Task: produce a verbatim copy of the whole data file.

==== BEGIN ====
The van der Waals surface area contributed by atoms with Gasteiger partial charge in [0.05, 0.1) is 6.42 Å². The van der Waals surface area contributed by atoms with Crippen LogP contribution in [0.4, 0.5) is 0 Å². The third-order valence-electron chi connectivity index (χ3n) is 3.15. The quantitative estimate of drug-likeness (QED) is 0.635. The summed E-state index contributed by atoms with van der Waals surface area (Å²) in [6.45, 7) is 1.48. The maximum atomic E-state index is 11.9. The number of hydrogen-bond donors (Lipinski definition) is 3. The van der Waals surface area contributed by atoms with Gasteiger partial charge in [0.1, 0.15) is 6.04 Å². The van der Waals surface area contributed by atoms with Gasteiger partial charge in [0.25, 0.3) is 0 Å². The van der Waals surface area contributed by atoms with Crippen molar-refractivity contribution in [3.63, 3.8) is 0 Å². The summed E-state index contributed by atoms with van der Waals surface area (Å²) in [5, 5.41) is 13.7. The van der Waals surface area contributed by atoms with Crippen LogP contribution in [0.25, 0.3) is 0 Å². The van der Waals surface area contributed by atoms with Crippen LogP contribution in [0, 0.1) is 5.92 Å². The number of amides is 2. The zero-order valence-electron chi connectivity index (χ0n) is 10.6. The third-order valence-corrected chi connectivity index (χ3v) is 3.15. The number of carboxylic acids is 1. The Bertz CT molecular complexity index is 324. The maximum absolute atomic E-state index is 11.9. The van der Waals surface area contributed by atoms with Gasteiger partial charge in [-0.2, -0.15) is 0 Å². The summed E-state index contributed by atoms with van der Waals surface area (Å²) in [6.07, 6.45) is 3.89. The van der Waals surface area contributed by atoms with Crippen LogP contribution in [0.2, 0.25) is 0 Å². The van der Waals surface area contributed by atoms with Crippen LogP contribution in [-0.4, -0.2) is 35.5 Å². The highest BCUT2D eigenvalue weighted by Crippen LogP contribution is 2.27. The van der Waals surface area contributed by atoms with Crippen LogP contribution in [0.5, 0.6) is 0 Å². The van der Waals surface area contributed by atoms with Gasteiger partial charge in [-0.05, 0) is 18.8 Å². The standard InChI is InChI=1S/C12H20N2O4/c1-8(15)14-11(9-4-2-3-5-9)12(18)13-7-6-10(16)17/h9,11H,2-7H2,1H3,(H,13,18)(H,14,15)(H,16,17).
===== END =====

The van der Waals surface area contributed by atoms with Gasteiger partial charge in [0.05, 0.1) is 6.42 Å². The van der Waals surface area contributed by atoms with Crippen LogP contribution in [0.4, 0.5) is 0 Å². The third-order valence-electron chi connectivity index (χ3n) is 3.15. The quantitative estimate of drug-likeness (QED) is 0.635. The summed E-state index contributed by atoms with van der Waals surface area (Å²) in [6.45, 7) is 1.48. The maximum atomic E-state index is 11.9. The number of hydrogen-bond donors (Lipinski definition) is 3. The van der Waals surface area contributed by atoms with Gasteiger partial charge in [0.1, 0.15) is 6.04 Å². The van der Waals surface area contributed by atoms with Gasteiger partial charge in [0.25, 0.3) is 0 Å². The van der Waals surface area contributed by atoms with Crippen molar-refractivity contribution in [3.63, 3.8) is 0 Å². The summed E-state index contributed by atoms with van der Waals surface area (Å²) in [5, 5.41) is 13.7. The van der Waals surface area contributed by atoms with Crippen LogP contribution in [0.25, 0.3) is 0 Å². The van der Waals surface area contributed by atoms with Crippen LogP contribution in [0, 0.1) is 5.92 Å². The number of amides is 2. The zero-order valence-electron chi connectivity index (χ0n) is 10.6. The third-order valence-corrected chi connectivity index (χ3v) is 3.15. The number of carboxylic acids is 1. The Bertz CT molecular complexity index is 324. The maximum absolute atomic E-state index is 11.9. The van der Waals surface area contributed by atoms with Gasteiger partial charge in [-0.2, -0.15) is 0 Å². The summed E-state index contributed by atoms with van der Waals surface area (Å²) in [6.07, 6.45) is 3.89. The van der Waals surface area contributed by atoms with Crippen LogP contribution in [0.2, 0.25) is 0 Å². The van der Waals surface area contributed by atoms with Crippen LogP contribution in [-0.4, -0.2) is 35.5 Å². The highest BCUT2D eigenvalue weighted by Crippen LogP contribution is 2.27. The van der Waals surface area contributed by atoms with Crippen LogP contribution in [0.5, 0.6) is 0 Å². The van der Waals surface area contributed by atoms with Gasteiger partial charge in [-0.05, 0) is 18.8 Å². The standard InChI is InChI=1S/C12H20N2O4/c1-8(15)14-11(9-4-2-3-5-9)12(18)13-7-6-10(16)17/h9,11H,2-7H2,1H3,(H,13,18)(H,14,15)(H,16,17).